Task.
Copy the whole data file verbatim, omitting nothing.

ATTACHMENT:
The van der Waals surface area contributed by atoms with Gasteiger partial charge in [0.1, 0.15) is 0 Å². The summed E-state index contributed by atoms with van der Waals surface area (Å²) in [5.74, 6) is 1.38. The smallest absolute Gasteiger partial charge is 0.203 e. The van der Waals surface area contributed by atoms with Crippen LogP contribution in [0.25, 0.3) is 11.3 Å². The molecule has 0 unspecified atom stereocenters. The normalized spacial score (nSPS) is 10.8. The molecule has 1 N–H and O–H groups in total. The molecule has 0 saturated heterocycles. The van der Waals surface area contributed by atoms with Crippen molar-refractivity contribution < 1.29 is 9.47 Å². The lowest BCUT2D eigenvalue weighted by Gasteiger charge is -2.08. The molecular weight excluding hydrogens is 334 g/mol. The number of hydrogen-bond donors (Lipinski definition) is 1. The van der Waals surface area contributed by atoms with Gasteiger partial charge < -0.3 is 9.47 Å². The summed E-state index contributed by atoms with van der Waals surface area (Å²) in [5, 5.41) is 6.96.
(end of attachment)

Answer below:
The van der Waals surface area contributed by atoms with Gasteiger partial charge in [0.1, 0.15) is 0 Å². The summed E-state index contributed by atoms with van der Waals surface area (Å²) in [5.74, 6) is 1.38. The smallest absolute Gasteiger partial charge is 0.203 e. The van der Waals surface area contributed by atoms with Crippen LogP contribution in [0.25, 0.3) is 11.3 Å². The molecule has 0 unspecified atom stereocenters. The normalized spacial score (nSPS) is 10.8. The molecule has 1 N–H and O–H groups in total. The molecule has 0 saturated heterocycles. The van der Waals surface area contributed by atoms with Crippen molar-refractivity contribution < 1.29 is 9.47 Å². The lowest BCUT2D eigenvalue weighted by Gasteiger charge is -2.08. The molecular weight excluding hydrogens is 334 g/mol. The number of hydrogen-bond donors (Lipinski definition) is 1. The van der Waals surface area contributed by atoms with Gasteiger partial charge < -0.3 is 9.47 Å². The summed E-state index contributed by atoms with van der Waals surface area (Å²) in [5, 5.41) is 6.96.